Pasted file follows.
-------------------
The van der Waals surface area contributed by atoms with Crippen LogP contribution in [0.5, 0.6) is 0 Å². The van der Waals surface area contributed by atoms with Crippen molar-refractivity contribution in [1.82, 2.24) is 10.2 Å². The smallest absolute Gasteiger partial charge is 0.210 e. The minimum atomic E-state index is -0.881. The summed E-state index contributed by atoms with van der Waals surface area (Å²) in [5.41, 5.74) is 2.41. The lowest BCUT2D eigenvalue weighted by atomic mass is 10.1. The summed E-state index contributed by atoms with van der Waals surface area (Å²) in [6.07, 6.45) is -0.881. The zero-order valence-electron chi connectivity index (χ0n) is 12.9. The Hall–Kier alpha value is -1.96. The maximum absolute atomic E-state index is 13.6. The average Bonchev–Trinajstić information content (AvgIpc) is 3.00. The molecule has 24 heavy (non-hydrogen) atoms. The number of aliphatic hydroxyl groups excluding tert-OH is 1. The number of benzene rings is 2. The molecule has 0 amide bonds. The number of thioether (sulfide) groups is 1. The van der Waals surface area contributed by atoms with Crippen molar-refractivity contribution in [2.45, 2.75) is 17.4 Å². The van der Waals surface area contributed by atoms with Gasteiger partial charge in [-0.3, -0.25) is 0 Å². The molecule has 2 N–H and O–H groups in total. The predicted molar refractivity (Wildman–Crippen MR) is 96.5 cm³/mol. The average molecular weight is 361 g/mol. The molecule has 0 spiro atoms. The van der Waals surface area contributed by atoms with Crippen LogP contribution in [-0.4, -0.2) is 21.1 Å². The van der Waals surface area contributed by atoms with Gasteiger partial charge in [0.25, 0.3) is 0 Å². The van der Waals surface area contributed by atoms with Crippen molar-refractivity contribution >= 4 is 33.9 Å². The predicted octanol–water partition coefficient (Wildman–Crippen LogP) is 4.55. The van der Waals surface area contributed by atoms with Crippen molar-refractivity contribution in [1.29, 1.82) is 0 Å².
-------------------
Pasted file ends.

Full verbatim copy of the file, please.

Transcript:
The van der Waals surface area contributed by atoms with Crippen LogP contribution in [0.5, 0.6) is 0 Å². The van der Waals surface area contributed by atoms with Crippen molar-refractivity contribution in [1.82, 2.24) is 10.2 Å². The smallest absolute Gasteiger partial charge is 0.210 e. The minimum atomic E-state index is -0.881. The summed E-state index contributed by atoms with van der Waals surface area (Å²) in [5.41, 5.74) is 2.41. The lowest BCUT2D eigenvalue weighted by atomic mass is 10.1. The summed E-state index contributed by atoms with van der Waals surface area (Å²) in [6.07, 6.45) is -0.881. The zero-order valence-electron chi connectivity index (χ0n) is 12.9. The Hall–Kier alpha value is -1.96. The maximum absolute atomic E-state index is 13.6. The average Bonchev–Trinajstić information content (AvgIpc) is 3.00. The molecule has 24 heavy (non-hydrogen) atoms. The number of aliphatic hydroxyl groups excluding tert-OH is 1. The number of benzene rings is 2. The molecule has 0 amide bonds. The number of thioether (sulfide) groups is 1. The van der Waals surface area contributed by atoms with Crippen molar-refractivity contribution in [2.45, 2.75) is 17.4 Å². The van der Waals surface area contributed by atoms with Gasteiger partial charge in [-0.3, -0.25) is 0 Å². The molecule has 2 N–H and O–H groups in total. The predicted molar refractivity (Wildman–Crippen MR) is 96.5 cm³/mol. The average molecular weight is 361 g/mol. The molecule has 0 spiro atoms. The van der Waals surface area contributed by atoms with Crippen LogP contribution in [-0.4, -0.2) is 21.1 Å². The van der Waals surface area contributed by atoms with Gasteiger partial charge in [0.25, 0.3) is 0 Å². The van der Waals surface area contributed by atoms with Crippen molar-refractivity contribution >= 4 is 33.9 Å². The predicted octanol–water partition coefficient (Wildman–Crippen LogP) is 4.55. The van der Waals surface area contributed by atoms with Crippen molar-refractivity contribution in [1.29, 1.82) is 0 Å².